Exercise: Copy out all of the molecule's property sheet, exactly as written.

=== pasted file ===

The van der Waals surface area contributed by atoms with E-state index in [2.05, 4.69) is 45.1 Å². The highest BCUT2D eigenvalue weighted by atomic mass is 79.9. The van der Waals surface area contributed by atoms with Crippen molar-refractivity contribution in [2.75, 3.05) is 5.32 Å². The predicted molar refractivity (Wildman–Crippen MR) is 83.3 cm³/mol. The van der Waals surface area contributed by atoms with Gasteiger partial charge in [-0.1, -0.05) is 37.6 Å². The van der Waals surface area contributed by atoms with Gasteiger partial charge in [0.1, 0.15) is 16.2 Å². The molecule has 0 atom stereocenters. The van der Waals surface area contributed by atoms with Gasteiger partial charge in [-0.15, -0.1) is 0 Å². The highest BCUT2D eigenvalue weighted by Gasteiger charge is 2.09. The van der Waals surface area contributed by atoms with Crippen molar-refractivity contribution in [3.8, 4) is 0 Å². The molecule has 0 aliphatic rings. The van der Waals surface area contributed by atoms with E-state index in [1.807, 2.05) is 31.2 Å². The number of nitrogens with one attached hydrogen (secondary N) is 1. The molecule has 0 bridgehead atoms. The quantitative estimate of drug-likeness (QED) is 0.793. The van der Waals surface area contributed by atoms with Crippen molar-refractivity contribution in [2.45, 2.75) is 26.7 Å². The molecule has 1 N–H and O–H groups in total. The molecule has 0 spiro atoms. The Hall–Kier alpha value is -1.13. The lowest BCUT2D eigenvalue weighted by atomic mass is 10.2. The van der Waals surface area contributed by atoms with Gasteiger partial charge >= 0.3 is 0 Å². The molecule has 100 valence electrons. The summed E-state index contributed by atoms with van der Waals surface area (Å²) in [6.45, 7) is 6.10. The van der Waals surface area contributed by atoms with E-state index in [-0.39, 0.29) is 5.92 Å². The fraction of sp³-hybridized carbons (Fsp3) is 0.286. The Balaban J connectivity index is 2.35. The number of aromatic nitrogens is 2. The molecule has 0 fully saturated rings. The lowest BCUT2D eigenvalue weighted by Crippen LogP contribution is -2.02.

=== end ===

The van der Waals surface area contributed by atoms with E-state index in [2.05, 4.69) is 45.1 Å². The highest BCUT2D eigenvalue weighted by atomic mass is 79.9. The van der Waals surface area contributed by atoms with Crippen molar-refractivity contribution in [2.75, 3.05) is 5.32 Å². The predicted molar refractivity (Wildman–Crippen MR) is 83.3 cm³/mol. The van der Waals surface area contributed by atoms with Gasteiger partial charge in [-0.1, -0.05) is 37.6 Å². The van der Waals surface area contributed by atoms with Gasteiger partial charge in [0.1, 0.15) is 16.2 Å². The molecule has 0 atom stereocenters. The van der Waals surface area contributed by atoms with Gasteiger partial charge in [-0.15, -0.1) is 0 Å². The highest BCUT2D eigenvalue weighted by Gasteiger charge is 2.09. The van der Waals surface area contributed by atoms with Crippen molar-refractivity contribution in [3.8, 4) is 0 Å². The molecule has 0 aliphatic rings. The van der Waals surface area contributed by atoms with E-state index in [1.807, 2.05) is 31.2 Å². The number of nitrogens with one attached hydrogen (secondary N) is 1. The molecule has 0 bridgehead atoms. The quantitative estimate of drug-likeness (QED) is 0.793. The van der Waals surface area contributed by atoms with Crippen molar-refractivity contribution in [2.45, 2.75) is 26.7 Å². The molecule has 1 N–H and O–H groups in total. The molecule has 0 spiro atoms. The Hall–Kier alpha value is -1.13. The lowest BCUT2D eigenvalue weighted by atomic mass is 10.2. The van der Waals surface area contributed by atoms with Gasteiger partial charge >= 0.3 is 0 Å². The molecule has 100 valence electrons. The summed E-state index contributed by atoms with van der Waals surface area (Å²) in [6.45, 7) is 6.10. The van der Waals surface area contributed by atoms with E-state index in [-0.39, 0.29) is 5.92 Å². The fraction of sp³-hybridized carbons (Fsp3) is 0.286. The Balaban J connectivity index is 2.35. The number of aromatic nitrogens is 2. The molecule has 0 fully saturated rings. The lowest BCUT2D eigenvalue weighted by Crippen LogP contribution is -2.02.